When I wrote about what it means to be immunocompromised in early March of this year, I was itching to get vaccinated. People are immunocompromised for a variety of reasons—genetics, age, metabolic diseases like diabetes, and immune-suppressing medications taken for conditions including autoimmune diseases, organ transplants, and cancer—but what we all have in common is a weaker immune system, making us more vulnerable to infections like COVID-19. The vaccine could be a lifesaver for us.
I was elated when I received my second Pfizer dose on April 12, hopeful I could end my year-plus of near-total isolation. Before the week was over, however, multiple reports appeared showing that immunocompromised people were not producing antibodies after getting vaccinated. Hope suddenly turned into fear.
Less than a month later, on May 13, the CDC released new mask and distancing guidelines. Fully vaccinated people with healthy immune systems (aka the immunocompetent) can now safely resume pre-pandemic behavior indoors and out. In contrast, the CDC’s advice for the immunocompromised is that we might need to continue masking and social distancing even if vaccinated, because we might not have sufficient immunity to protect us from a severe case of COVID-19. These contradictory guidelines have implications for everyone, not just immunocompromised people.
If you have a healthy immune system and adopt the new CDC guidelines, for instance, you could potentially expose immunosuppressed family, friends, colleagues, and clients to COVID-19 even if everyone is vaccinated. Moreover, the best estimate we have for the number of immunosuppressed Americans—approximately 8.5 million—is an undercount. So, you might be putting someone in your circle at risk who doesn’t realize they are immunocompromised. That someone might even be you.
The good news is that the science is increasingly clear on which particular immunosuppressive conditions and medications are most likely to lower vaccine immunity, even if the crucial question—how much immunity is enough to protect someone from severe COVID-19—remains unknown.
Here’s what the science currently says about vaccine immunity and immunocompromised people, and how you can use that knowledge to protect yourself and immunocompromised friends and family in light of the new CDC guidelines.
There’s no test that can tell you for sure if your vaccine worked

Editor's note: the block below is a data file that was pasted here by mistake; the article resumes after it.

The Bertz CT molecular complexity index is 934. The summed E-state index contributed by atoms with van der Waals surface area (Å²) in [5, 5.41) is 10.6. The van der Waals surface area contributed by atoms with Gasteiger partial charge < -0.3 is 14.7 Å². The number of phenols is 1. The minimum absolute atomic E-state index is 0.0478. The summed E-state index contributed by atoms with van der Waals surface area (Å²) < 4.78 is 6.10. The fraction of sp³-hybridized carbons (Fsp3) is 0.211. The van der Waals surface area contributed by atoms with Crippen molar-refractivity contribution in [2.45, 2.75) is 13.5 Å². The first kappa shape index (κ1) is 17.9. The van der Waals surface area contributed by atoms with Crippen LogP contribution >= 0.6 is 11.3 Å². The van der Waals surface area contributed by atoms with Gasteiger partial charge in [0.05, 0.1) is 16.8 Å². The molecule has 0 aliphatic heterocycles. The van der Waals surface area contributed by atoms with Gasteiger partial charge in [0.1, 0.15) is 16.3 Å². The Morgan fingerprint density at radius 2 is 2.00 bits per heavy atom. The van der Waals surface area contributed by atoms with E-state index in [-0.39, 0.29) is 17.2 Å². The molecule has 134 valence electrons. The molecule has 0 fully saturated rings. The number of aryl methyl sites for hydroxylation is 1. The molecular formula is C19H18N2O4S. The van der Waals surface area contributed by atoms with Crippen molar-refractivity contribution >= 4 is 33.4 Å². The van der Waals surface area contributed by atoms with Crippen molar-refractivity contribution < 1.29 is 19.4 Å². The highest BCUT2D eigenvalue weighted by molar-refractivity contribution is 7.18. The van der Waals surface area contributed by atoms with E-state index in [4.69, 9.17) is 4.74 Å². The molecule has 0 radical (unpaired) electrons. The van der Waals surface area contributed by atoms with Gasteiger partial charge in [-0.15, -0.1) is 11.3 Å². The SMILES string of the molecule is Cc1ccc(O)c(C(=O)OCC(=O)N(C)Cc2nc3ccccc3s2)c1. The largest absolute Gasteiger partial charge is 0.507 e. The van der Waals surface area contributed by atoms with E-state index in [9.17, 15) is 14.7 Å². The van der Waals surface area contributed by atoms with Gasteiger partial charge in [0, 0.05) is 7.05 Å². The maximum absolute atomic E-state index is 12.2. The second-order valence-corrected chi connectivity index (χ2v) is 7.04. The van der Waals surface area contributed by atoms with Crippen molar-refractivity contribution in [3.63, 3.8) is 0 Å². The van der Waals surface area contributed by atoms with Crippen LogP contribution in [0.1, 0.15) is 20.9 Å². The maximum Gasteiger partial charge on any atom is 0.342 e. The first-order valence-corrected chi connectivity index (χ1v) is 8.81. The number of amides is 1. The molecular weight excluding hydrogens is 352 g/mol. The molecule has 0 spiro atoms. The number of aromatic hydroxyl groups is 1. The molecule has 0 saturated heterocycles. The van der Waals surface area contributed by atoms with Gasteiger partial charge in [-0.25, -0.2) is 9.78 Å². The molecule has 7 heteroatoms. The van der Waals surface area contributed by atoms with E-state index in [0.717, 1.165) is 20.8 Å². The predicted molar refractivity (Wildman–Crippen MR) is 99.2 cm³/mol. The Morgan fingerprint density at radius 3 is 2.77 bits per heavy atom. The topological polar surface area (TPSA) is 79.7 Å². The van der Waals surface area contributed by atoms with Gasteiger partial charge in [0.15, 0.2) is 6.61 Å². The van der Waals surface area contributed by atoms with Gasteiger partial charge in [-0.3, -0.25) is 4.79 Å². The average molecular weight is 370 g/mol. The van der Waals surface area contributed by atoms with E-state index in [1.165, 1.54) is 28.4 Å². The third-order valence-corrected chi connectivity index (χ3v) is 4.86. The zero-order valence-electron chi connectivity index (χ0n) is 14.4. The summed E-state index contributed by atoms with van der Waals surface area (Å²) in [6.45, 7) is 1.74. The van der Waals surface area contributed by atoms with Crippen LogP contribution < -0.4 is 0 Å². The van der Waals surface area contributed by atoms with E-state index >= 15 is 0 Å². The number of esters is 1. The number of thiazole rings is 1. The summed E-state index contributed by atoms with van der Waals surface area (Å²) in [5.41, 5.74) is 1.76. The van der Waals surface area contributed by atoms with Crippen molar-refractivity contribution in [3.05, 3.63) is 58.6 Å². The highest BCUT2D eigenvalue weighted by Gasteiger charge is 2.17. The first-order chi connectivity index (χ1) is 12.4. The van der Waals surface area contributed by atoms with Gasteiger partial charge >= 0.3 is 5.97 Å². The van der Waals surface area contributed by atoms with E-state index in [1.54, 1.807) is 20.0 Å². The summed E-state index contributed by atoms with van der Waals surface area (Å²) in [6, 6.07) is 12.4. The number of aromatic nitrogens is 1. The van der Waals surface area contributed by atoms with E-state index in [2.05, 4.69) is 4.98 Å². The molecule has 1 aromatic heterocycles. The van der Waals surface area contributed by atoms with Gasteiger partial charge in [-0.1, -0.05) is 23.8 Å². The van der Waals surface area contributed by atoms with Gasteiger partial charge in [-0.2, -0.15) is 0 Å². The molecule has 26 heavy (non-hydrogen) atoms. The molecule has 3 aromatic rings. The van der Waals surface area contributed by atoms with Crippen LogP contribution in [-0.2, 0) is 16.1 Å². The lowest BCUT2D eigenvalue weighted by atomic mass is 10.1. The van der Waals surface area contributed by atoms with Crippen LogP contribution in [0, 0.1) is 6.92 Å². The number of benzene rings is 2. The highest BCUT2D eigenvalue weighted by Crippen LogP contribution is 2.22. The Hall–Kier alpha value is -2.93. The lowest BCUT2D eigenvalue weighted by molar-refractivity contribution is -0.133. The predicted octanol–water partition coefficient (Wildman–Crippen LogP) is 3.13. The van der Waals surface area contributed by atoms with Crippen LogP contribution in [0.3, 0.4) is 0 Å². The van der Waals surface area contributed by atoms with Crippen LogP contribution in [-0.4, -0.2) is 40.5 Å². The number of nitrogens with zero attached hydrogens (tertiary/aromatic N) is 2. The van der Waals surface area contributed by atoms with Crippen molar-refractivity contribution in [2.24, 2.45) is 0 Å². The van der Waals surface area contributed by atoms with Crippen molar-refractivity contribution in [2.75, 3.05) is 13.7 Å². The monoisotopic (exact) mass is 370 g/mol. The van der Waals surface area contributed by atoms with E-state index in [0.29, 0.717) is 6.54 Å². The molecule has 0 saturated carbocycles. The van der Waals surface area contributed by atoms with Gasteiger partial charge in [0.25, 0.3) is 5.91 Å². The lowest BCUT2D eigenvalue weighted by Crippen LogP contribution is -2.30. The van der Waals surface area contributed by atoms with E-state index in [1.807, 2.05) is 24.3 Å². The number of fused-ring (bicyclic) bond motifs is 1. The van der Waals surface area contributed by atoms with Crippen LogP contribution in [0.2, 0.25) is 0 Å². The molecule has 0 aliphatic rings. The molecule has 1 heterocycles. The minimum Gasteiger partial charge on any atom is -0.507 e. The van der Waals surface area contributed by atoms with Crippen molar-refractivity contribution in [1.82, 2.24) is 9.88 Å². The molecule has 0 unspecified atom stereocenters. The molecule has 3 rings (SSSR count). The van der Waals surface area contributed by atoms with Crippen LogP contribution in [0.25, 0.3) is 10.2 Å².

Vaccines work by stimulating the immune system to respond to a weakened or benign version of a virus. This response produces antibodies and rallies virus-killing cells to eliminate an infection before it has time to wreak irreparable damage. Both common sense and science tell us that the more robust your immune system, the more effective a vaccine will be at giving you immunity. Vaccine immunity is usually measured by testing the blood for the presence of antibodies, and a recent study concludes that antibody levels are a good indicator of COVID-19 vaccine immunity specifically.
That said, scientists have consistently urged people not to get COVID-19 antibody tests to check their vaccine immunity, for three main reasons. First, the most common antibody test doesn’t look for the specific antibody stimulated by the vaccines but, rather, for a protein produced only by an actual COVID-19 infection.
Second, antibodies are not the only marker of COVID-19 immunity. Healthy people have recovered from COVID-19 infections without producing antibodies, because immune cells known as T cells picked up the slack. One review study, in fact, suggests that a robust T cell response not only compensates for a lack of antibodies, but also might be the most important factor in fighting off COVID-19 infection. Unfortunately, many of us who are immunocompromised have fewer or less functional T cells, so this news is not completely reassuring.
Finally, the million dollar question of “how much immunity is enough”—that is, how many antibodies or COVID-19 destroying T cells you need in your system to be protected—depends on so many variables in our incredibly individualized and complex immune systems that a valid answer remains elusive.